Bob wrote me:
“There is something being lost…. I have empirical evidence. Back when I was in my early 30’s, I was delivering a small B&W regional shoot to the offices of the magazine Travel & Leisure. (The soon to be famous) Bill Black was the young photo-editor and he kept pushing me in front of Adrian Taylor, the Art Director who made all the big assignments. Also in the office that day were three of the big guns—-Burt Glinn, Larry Dale Gordon, and John Lewis Stage. They were all going to lunch and I got invited to tag along.
Lunch with my heroes! Glinn had just finished shooting an entire special issue of Travel & Leisure on Thailand. In those days, the page rate of the magazine was $600 per page and he had something like 54 pages in that issue alone. Larry Dale Gordon was just back from a four-week shoot for Marlboro (he was one of the guys who shot the Marlboro Man, but he did everything from Playboy to annual reports). And John Lewis Stage was just back from shooting for three weeks in St. Tropez for Town and Country magazine.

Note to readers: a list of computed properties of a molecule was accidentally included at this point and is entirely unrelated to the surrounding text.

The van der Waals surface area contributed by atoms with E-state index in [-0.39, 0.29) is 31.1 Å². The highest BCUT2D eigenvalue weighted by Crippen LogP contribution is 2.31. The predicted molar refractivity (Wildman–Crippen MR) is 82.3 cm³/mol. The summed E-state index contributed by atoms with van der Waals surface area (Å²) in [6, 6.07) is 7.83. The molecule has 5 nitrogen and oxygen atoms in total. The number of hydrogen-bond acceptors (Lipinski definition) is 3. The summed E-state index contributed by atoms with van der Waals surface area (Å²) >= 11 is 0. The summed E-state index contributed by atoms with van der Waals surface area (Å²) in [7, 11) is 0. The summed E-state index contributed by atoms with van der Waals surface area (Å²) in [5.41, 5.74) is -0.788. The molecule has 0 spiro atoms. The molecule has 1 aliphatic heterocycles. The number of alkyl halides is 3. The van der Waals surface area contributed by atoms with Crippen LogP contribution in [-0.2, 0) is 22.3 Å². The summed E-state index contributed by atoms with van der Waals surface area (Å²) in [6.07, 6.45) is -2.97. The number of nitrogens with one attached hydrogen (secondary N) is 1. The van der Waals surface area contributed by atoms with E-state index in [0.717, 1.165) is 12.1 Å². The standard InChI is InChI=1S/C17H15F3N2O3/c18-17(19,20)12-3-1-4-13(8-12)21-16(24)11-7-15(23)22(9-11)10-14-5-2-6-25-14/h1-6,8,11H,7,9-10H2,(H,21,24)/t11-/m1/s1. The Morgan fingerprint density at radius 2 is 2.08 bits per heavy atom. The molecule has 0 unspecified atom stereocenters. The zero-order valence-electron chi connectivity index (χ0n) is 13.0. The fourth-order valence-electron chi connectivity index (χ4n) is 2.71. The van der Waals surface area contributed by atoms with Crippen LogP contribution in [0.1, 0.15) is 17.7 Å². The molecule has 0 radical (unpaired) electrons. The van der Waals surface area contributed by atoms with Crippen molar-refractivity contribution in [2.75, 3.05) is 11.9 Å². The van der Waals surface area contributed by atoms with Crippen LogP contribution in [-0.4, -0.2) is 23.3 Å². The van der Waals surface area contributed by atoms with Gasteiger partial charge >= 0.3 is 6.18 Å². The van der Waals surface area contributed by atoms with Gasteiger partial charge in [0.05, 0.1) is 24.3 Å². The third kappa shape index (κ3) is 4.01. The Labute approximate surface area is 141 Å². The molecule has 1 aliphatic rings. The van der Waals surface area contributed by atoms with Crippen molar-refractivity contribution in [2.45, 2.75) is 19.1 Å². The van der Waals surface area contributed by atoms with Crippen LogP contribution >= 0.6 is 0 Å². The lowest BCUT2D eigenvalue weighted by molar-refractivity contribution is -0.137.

And they were complaining, bitching, and moaning…. about how things were so much better when they were younger, the art directors were more creative, the layouts were better, the budgets were better etc. etc. etc.! I went home to my wife and kids in New Jersey and I can remember saying to Peggy, “I’ll never be an ungrateful, bitter middle-aged photographer…. these guys don’t know how lucky they are!”
Of course the same thing could be said about us complaining…. who in their 30’s today will have the careers that we’ve had? But I have to admit that from the 80’s till now, the working conditions, budgets, amount of days per job, etc. have declined steadily from one decade to the other. I do a talk where I track the rates I’ve been paid for working as a photo columnist since 1986. The decline is so precipitous that it bears noting. And it’s completely in reverse…. I started at the peak and have been riding that trend downhill ever since.